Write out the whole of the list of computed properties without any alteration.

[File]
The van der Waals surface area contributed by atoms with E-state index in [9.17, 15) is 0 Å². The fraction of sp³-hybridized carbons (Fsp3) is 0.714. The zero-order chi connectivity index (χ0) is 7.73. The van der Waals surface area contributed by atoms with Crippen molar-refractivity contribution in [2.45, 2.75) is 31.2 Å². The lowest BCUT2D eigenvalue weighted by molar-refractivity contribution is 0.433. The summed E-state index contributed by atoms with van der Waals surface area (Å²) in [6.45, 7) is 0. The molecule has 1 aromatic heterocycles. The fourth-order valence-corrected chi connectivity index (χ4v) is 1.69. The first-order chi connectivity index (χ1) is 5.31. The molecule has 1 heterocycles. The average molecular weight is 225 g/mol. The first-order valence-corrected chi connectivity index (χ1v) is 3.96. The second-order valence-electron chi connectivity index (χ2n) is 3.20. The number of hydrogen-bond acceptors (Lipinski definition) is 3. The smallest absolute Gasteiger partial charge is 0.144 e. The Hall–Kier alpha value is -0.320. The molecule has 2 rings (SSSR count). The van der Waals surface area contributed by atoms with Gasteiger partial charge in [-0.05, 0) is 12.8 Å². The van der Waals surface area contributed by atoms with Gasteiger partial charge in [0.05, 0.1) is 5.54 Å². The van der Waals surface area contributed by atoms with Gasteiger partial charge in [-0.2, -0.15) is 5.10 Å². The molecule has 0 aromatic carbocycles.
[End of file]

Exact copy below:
The van der Waals surface area contributed by atoms with E-state index in [9.17, 15) is 0 Å². The fraction of sp³-hybridized carbons (Fsp3) is 0.714. The zero-order chi connectivity index (χ0) is 7.73. The van der Waals surface area contributed by atoms with Crippen molar-refractivity contribution in [2.45, 2.75) is 31.2 Å². The lowest BCUT2D eigenvalue weighted by molar-refractivity contribution is 0.433. The summed E-state index contributed by atoms with van der Waals surface area (Å²) in [6.45, 7) is 0. The molecule has 1 aromatic heterocycles. The fourth-order valence-corrected chi connectivity index (χ4v) is 1.69. The first-order chi connectivity index (χ1) is 5.31. The molecule has 1 heterocycles. The average molecular weight is 225 g/mol. The first-order valence-corrected chi connectivity index (χ1v) is 3.96. The second-order valence-electron chi connectivity index (χ2n) is 3.20. The number of hydrogen-bond acceptors (Lipinski definition) is 3. The smallest absolute Gasteiger partial charge is 0.144 e. The Hall–Kier alpha value is -0.320. The molecule has 2 rings (SSSR count). The van der Waals surface area contributed by atoms with Gasteiger partial charge in [-0.05, 0) is 12.8 Å². The van der Waals surface area contributed by atoms with Gasteiger partial charge in [0.05, 0.1) is 5.54 Å². The van der Waals surface area contributed by atoms with Gasteiger partial charge in [-0.2, -0.15) is 5.10 Å². The molecule has 0 aromatic carbocycles.